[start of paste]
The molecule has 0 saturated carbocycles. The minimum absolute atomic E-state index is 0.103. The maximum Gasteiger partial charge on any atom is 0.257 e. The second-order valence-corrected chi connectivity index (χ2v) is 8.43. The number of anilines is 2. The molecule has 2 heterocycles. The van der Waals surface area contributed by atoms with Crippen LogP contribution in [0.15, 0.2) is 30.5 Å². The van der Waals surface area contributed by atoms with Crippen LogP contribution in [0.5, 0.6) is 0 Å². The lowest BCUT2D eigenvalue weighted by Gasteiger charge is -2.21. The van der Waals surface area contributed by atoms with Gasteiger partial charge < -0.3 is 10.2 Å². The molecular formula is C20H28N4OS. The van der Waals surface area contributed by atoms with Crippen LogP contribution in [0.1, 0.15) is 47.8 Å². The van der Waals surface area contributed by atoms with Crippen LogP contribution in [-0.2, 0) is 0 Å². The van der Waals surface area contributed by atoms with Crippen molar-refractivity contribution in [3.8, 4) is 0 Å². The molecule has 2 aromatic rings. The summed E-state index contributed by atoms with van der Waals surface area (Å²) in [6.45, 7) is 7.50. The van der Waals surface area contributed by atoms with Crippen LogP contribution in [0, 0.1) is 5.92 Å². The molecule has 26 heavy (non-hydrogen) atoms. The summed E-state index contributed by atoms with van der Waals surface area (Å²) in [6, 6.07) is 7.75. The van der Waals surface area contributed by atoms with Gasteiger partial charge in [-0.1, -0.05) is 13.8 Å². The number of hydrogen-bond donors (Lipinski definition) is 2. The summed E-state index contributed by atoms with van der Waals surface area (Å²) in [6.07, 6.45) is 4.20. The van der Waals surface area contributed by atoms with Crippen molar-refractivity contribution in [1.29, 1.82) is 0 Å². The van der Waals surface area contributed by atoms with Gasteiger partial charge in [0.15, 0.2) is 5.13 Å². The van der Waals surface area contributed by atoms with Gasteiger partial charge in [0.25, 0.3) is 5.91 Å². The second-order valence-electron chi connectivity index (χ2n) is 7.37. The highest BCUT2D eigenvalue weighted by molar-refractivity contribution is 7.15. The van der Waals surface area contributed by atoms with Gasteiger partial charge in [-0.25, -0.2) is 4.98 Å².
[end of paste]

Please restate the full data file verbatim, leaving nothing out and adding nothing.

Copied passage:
The molecule has 0 saturated carbocycles. The minimum absolute atomic E-state index is 0.103. The maximum Gasteiger partial charge on any atom is 0.257 e. The second-order valence-corrected chi connectivity index (χ2v) is 8.43. The number of anilines is 2. The molecule has 2 heterocycles. The van der Waals surface area contributed by atoms with Crippen LogP contribution in [0.15, 0.2) is 30.5 Å². The van der Waals surface area contributed by atoms with Crippen LogP contribution in [0.5, 0.6) is 0 Å². The lowest BCUT2D eigenvalue weighted by Gasteiger charge is -2.21. The van der Waals surface area contributed by atoms with Gasteiger partial charge < -0.3 is 10.2 Å². The molecular formula is C20H28N4OS. The van der Waals surface area contributed by atoms with Crippen LogP contribution in [0.1, 0.15) is 47.8 Å². The van der Waals surface area contributed by atoms with Crippen LogP contribution in [-0.2, 0) is 0 Å². The van der Waals surface area contributed by atoms with Crippen molar-refractivity contribution in [3.8, 4) is 0 Å². The molecule has 2 aromatic rings. The summed E-state index contributed by atoms with van der Waals surface area (Å²) in [6.45, 7) is 7.50. The van der Waals surface area contributed by atoms with Crippen LogP contribution in [0, 0.1) is 5.92 Å². The molecule has 26 heavy (non-hydrogen) atoms. The summed E-state index contributed by atoms with van der Waals surface area (Å²) in [6, 6.07) is 7.75. The van der Waals surface area contributed by atoms with Gasteiger partial charge in [-0.1, -0.05) is 13.8 Å². The number of hydrogen-bond donors (Lipinski definition) is 2. The summed E-state index contributed by atoms with van der Waals surface area (Å²) in [6.07, 6.45) is 4.20. The van der Waals surface area contributed by atoms with Crippen molar-refractivity contribution in [1.29, 1.82) is 0 Å². The van der Waals surface area contributed by atoms with Gasteiger partial charge in [0.15, 0.2) is 5.13 Å². The van der Waals surface area contributed by atoms with Gasteiger partial charge in [0.25, 0.3) is 5.91 Å². The second-order valence-electron chi connectivity index (χ2n) is 7.37. The highest BCUT2D eigenvalue weighted by molar-refractivity contribution is 7.15. The van der Waals surface area contributed by atoms with Gasteiger partial charge in [-0.25, -0.2) is 4.98 Å².